Addressing boundaries

    A boundary in the office for an administrative assistant can be as simple as addressing a coworker or manager who constantly steps into your workspace and takes your pens or pads and does not ask or return them.  If that bothers you, you need to say something.

    Another boundary you might need to set is your accessibility after hours to your leader as far as emails go. This is becoming a huge problem. As I travel the country and talk to hundreds of administrative office professionals ranging from administrators to executive assistants, I’m hearing them say they are spending too much of their personal time (evenings or weekends) managing and/or responding to emails from their leader.  One administrative assistant, who’ll I’ll call Sue for anonymity reasons, said that originally her manager did not expect her to check business emails and take action on non-work hours.  But she wanted to get a jump on things or was curious as to what was going on or wanted to read emails on Sunday night to be prepared for Monday morning. The problem is… she started responding to her leader’s emails and taking action steps if required. Now, she is frustrated because she spends 50% of her weekend working. I told her, “She created the monster.”  It wasn’t required of her and while she thought nothing of it at first, it snowballed and now she will have to say something to her leader.

    Rules to follow

    First, do not create situations that you will later regret.

    Second, people will act as we allow them to. If you don’t say something when something isn’t right, then the person assumes it is okay.

    Third, professionally communicate when setting boundaries yet be firm.

    Setting healthy boundaries is good for you and the other person.  It teaches them how to work with you in a way that stimulates win-win situations. You feel good for reasons that are too many to even mention in this blog. A few are that you feel confident, peaceful, in control (not walked over), respected, like a peer or business partner and viewed as a leader.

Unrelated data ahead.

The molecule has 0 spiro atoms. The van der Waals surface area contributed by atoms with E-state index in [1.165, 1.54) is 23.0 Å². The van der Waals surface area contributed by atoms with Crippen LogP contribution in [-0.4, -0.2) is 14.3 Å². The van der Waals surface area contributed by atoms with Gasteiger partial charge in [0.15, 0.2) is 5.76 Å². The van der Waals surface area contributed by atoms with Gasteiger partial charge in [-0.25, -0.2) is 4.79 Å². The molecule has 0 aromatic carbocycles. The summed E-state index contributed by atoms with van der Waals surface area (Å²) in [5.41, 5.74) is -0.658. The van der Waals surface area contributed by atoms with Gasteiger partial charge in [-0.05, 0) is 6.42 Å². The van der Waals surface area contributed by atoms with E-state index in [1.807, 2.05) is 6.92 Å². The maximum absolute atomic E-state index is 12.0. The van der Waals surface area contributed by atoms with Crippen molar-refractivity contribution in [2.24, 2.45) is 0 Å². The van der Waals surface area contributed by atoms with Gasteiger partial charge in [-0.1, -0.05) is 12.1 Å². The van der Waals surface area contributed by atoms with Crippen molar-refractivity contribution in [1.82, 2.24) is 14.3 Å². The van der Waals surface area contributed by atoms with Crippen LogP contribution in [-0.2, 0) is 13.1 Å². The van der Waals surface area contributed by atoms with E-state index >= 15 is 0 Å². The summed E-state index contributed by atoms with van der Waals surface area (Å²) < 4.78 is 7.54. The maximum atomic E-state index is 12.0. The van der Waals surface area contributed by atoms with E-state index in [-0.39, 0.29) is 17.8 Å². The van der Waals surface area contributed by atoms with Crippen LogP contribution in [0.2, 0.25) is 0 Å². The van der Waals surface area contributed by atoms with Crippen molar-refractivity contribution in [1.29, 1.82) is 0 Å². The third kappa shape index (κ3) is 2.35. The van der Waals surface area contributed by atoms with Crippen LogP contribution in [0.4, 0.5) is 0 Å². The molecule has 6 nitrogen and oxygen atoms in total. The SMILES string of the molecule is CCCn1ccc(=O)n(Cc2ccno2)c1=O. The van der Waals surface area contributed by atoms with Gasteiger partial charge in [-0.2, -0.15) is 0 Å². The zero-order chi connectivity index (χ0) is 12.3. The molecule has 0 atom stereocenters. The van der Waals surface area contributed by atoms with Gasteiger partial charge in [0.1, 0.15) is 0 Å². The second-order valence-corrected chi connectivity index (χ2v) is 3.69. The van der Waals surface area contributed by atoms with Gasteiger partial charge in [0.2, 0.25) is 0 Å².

Good luck with setting healthy boundaries!

    Related:

    setting_healthy_boundaries_monday_motivators

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  • feedwordpress 09:27:11 on 2017/11/09 Permalink
    Tags: , aggressive, Assertive, , , , , , , passive, , , workplace communication,   

    7 Tips for Executive Assistants Who Want To Be More Assertive 

    Assertive_vs_Aggressive_Communication

    Do you want to be more assertive?

    Learning how to tactfully voice your opinions and assert your needs as an executive assistant is important. Many assistants have crossed the line from assertive to aggressive. So what is the difference between assertive and aggressive? Isn’t being aggressive good?

    Many people confuse assertive and aggressive behavior. This is especially true of women, who until recent years, were often taught to associate passiveness with femininity. As a result women often are reluctant to take the initiative in the workplace – whether to resolve a conflict, solve a problem, or present an idea—for fear of being labeled pushy or obnoxious. 97% of administrative professionals are female.

    What’s the difference between being assertive and aggressive?

    Before I go on, let me clarify the differences between passive, aggressive and assertive. By explaining the 3 of these, it will help you better understand the differences.

    Passive: A passive person only cares about others and what they think and making sure everyone else’s needs are met. You might be thinking, “Isn’t that a good thing?” No. Not when we sacrifice ourselves or what we need to get done for the sake of others. Passive people can become resentful or blow up later, which then becomes aggressiveness.

    Aggressive: An aggressive person only cares about themselves; therefore, they don’t care what they say or how they say it as long as they get what they want.

    Assertive: An assertive person cares that their own needs are met AND cares about others. So they think about how they will communicate in a caring way and get what they need.

    We all have needs to be met in the workplace so we can do our job and finish projects on time. We also have to make sure people do not walk all over us or be a cupcake! Assertiveness is the way to go because it is the happy medium. You care about yourself and your care about others.

    Benefits of Being Assertive

    • Reduces anxiety.
    • Provides a feeling of control.
    • Increases self-esteem.
    • Builds confidence.
    • We get resolution of the situation.
    • Less stress and wasted time.
    • You choose when to push a situation or not.
    • Protects you from being taken advantage of.